Shared objective reality
That’s not the only way we experience the world, and until relatively recently, it wasn’t even the dominant one.
The sun rose this morning. You don’t have to agree with me, but a stranger to our disagreement would confirm that it happened.
Objective reality is measured. It’s not based on talking points. It’s repeatable and verifiable.
When humans share an understanding of how things are objectively, we’re able to make enormous progress, because this objective reality is consistent. It doesn’t matter which group we’re in, or who our leaders are. We don’t have to check with someone else before we can decide if what’s in front of us is true or not. So we can work together to build roads or bridges, to cure an illness or make an omelet.
Much of our life is actually driven by shared cultural reality instead. This is what happens when ‘we’ all agree that brides wear white, or that squirrel isn’t worth eating. There isn’t a universal ‘we’, simply groups that define themselves that way. Shared cultural reality is essential to create harmony within groups, but it can drift over time, sometimes erratically, because the compass can change. It can change when leaders insist it does, and it can change in the face of other changes in the culture.
Our cultural and our objective realities overlap and often conflict. For example, too often, we’ve made the cultural decision that people of certain races, backgrounds or genders are somehow inferior. In the face of objective reality, the cultural reality is (too slowly) changing. Shared cultural reality can stick around for a long time, again because there’s no agreed-upon compass to point to. It’s surprising but likely true that the most devout cheerleader for a given cultural tribe would have been stoned as a heretic by that same group a hundred years ago. The context shifts.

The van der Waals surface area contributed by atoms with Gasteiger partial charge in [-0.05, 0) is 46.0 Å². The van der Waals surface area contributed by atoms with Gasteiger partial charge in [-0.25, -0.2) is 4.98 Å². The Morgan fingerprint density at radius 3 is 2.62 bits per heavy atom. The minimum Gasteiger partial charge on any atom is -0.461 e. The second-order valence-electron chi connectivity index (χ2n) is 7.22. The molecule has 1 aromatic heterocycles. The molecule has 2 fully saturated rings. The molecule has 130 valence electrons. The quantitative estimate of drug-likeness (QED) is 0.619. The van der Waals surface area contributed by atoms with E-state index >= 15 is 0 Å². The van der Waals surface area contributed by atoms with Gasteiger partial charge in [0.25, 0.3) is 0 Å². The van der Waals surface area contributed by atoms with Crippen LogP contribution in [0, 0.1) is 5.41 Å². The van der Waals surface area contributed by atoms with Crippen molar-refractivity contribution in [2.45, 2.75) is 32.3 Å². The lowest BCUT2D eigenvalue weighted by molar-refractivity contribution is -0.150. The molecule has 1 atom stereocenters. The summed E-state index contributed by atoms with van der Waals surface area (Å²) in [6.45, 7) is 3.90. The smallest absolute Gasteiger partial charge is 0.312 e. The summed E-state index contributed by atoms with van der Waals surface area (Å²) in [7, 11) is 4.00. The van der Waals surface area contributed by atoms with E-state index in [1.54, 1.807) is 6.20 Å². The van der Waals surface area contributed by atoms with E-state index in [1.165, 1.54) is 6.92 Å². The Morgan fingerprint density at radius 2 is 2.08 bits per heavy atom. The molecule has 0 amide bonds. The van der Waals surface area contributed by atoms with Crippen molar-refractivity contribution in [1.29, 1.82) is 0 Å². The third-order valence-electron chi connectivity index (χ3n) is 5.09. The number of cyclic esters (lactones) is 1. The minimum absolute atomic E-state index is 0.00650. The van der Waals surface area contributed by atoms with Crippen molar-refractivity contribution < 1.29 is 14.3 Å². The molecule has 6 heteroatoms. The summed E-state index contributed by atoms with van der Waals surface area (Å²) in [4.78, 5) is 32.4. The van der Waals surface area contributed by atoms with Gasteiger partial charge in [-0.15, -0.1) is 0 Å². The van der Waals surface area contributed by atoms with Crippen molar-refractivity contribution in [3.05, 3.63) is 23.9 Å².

Amplified by the media, divisions over this cultural reality are getting worse. Spin, widely spread, not only seeks to divide us on cultural issues, but resorts to insisting that the objective reality that is challenging those issues isn’t real. By seeking to deny the things we ought to be able to agree on, it sets us back.
The other two corners of 2 x 2 grid are:
Unshared objective reality. This is the scientist or scholar we call a genius. Someone who sees the objective truth before the others, who is pilloried and then celebrated for challenging the status quo we all will be abandoning one day soon.
And unshared cultural reality. This is the artist, the poet or the offbeat person who is living with a different set of cultural rules than the rest of us.
The conflict of our time is between people who are challenging our shared objective reality by claiming that their shared cultural reality takes precedence over what we’ve discovered. And vice versa–objectivists who insist that cultural reality doesn’t matter. It does. It makes us human and helps us find meaning.
They’re different, but we need them both. One way to accomplish this is to not confuse them.
The banana is not a threat to the bicycle.